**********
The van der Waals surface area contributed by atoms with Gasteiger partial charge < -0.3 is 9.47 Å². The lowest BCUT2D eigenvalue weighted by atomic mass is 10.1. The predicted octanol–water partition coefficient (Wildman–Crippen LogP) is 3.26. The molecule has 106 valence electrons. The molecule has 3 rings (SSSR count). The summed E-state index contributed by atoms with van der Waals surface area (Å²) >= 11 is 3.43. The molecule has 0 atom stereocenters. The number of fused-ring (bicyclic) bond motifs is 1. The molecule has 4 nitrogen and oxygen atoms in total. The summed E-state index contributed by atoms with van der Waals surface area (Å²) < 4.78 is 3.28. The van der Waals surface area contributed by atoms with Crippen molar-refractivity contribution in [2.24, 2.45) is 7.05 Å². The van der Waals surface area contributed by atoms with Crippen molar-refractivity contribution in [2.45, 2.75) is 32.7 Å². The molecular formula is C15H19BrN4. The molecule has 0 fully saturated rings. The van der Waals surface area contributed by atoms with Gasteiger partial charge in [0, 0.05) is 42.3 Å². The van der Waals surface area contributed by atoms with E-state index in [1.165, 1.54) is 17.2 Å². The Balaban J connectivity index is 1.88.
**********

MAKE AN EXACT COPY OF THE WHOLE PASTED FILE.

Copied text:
The van der Waals surface area contributed by atoms with Gasteiger partial charge < -0.3 is 9.47 Å². The lowest BCUT2D eigenvalue weighted by atomic mass is 10.1. The predicted octanol–water partition coefficient (Wildman–Crippen LogP) is 3.26. The molecule has 106 valence electrons. The molecule has 3 rings (SSSR count). The summed E-state index contributed by atoms with van der Waals surface area (Å²) >= 11 is 3.43. The molecule has 0 atom stereocenters. The number of fused-ring (bicyclic) bond motifs is 1. The molecule has 4 nitrogen and oxygen atoms in total. The summed E-state index contributed by atoms with van der Waals surface area (Å²) < 4.78 is 3.28. The van der Waals surface area contributed by atoms with Crippen molar-refractivity contribution in [2.24, 2.45) is 7.05 Å². The van der Waals surface area contributed by atoms with Crippen molar-refractivity contribution in [2.45, 2.75) is 32.7 Å². The molecular formula is C15H19BrN4. The molecule has 0 fully saturated rings. The van der Waals surface area contributed by atoms with Gasteiger partial charge in [0, 0.05) is 42.3 Å². The van der Waals surface area contributed by atoms with E-state index in [1.165, 1.54) is 17.2 Å². The Balaban J connectivity index is 1.88.